McAlinden Research Partners maintains that robust corporate and governmental investment in renewable energy should drive global solar installations higher in 2021, while noting that the industry will continue to struggle with supply-side headwinds and volatility ahead.
Solar installations surged 46% the first quarter of this year, accounting for 58% of all electric capacity additions in the US. Installations are projected to climb further, aided by the Biden administration’s clean energy efforts and rising corporate investment in renewable energy.
However, supply-side headwinds for the industry remain. The costs for solar modules are climbing as the price of polysilicon surges to near-decade highs. Further, the EIA forecasts that a continued rise in costs could limit demand for new solar projects and delay up to 15% of new solar developments this year, both of which are worrying signs that the solar industry may be in for more volatility ahead.
Related ETF & Stocks: Invesco Solar ETF (TAN), First Solar (FSLR), Sunrun (RUN)
Solar Gets Off to a Hot Start
According to a report from energy research firm Wood Mackenzie and the Solar Energy Industries Association, solar installations surged 46% to more than 5 gigawatts (GW) in the first quarter of 2021. That figure is forecast to climb to 24.4 GW installed this year, which would be an increase of 24% compared to 2020.
The report states that the impressive installation data is due to strong demand from corporations striving to reduce their greenhouse gasses as well as companies trying to capitalize on lower costs. Further, Bloomberg recently projected that nearly 60% of all power installations through 2025 will be solar based.
Per Electrek, the 5 GW of new solar capacity accounted for 58% of all electric capacity additions in the first quarter. Utility-scale installations led the way with 3.6 GW of new capacity, while residential solar sales added 905 megawatts, an increase of 11% over the same period last year.
Overall, the US solar market has now added 100 GW of installed electric generating capacity, more than doubling the size of the solar industry over the last 3.5 years.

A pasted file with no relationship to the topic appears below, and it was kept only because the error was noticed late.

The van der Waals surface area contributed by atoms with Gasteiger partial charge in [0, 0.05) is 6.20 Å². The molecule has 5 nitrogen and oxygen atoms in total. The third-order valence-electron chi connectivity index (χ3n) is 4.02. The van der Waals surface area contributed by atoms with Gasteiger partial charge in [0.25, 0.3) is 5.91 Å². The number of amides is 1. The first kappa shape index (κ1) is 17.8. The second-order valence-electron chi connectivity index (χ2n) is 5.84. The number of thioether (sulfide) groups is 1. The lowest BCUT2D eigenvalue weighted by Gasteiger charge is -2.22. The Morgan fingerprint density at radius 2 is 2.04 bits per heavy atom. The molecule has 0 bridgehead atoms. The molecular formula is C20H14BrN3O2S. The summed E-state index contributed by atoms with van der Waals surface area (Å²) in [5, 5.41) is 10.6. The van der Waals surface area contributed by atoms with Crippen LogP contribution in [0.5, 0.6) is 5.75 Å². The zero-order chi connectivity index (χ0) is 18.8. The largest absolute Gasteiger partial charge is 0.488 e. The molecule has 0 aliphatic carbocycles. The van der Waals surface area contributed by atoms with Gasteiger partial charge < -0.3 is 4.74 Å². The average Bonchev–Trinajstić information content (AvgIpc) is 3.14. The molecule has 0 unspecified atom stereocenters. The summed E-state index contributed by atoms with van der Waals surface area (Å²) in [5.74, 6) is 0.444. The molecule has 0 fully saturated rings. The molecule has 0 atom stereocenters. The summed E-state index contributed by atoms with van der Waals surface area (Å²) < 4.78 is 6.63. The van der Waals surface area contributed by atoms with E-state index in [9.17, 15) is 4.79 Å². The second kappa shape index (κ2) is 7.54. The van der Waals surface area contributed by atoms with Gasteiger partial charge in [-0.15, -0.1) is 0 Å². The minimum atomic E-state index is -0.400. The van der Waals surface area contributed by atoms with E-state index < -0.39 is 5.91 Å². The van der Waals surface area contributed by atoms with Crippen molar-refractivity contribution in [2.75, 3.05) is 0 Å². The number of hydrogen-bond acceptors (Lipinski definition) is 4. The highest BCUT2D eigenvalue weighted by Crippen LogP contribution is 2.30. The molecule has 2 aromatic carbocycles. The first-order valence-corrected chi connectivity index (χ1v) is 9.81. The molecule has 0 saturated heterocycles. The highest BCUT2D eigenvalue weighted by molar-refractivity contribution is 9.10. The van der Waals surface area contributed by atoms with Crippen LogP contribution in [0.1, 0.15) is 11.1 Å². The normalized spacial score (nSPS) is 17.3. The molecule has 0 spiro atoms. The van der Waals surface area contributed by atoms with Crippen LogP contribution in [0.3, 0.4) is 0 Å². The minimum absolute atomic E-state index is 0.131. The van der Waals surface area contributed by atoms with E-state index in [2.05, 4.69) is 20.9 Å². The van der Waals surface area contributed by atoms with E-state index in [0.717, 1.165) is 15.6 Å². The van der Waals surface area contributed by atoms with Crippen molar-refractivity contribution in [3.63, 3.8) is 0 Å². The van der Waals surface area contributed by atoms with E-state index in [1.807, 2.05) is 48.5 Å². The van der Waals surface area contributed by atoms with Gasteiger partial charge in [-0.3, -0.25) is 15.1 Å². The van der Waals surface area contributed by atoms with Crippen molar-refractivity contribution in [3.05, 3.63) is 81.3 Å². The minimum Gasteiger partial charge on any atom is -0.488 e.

Further, CNBC notes that a long-standing federal tax credit has been key for solar companies to generate heightened levels of activity. Currently, owners of both commercial and residential solar can deduct 26% of the cost of the system from their taxes through 2022, according to Energy Sage. That number falls to 22% in 2023 and is reduced further to 10% in 2024 for just commercial use projects, as there is no federal tax credit for residential solar energy systems in 2024.
However, the Biden administration is pushing to extend that federal tax credit through the rest of the decade in an effort to drive further investment in clean energy. The aforementioned report from Wood Mackenzie notes that utility-scale solar would benefit the most from President Biden’s clean energy proposals, highlighting the fact that nearly 75% of solar installations in the first quarter were utility-scale projects.
Headwinds Threaten Solar Industry’s Profitability
Strong first quarter sales and clean energy initiatives from the Biden administration should further accelerate solar energy adoption. However, serious supply chain challenges that the industry will have to overcome remain.
According to a report from Reuters, global solar developers are beginning to slow down their installations due to the rising costs of production.
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As MRP has noted, prices for polysilicon have been steadily climbing, creating a slew of supply chain issues across the solar industry. Those issues could continue to worsen, as a recent report from Bernreuter Research, highlighted in PV Magazine, found that polysilicon prices have surged 160% since the beginning of the year, from $11/kg to roughly $28.5/kg. Bloomberg recently reported that the current cost of polysilicon is at its highest level since 2012, which in turn has boosted the price of solar modules by 18%, after falling 90% over the last decade.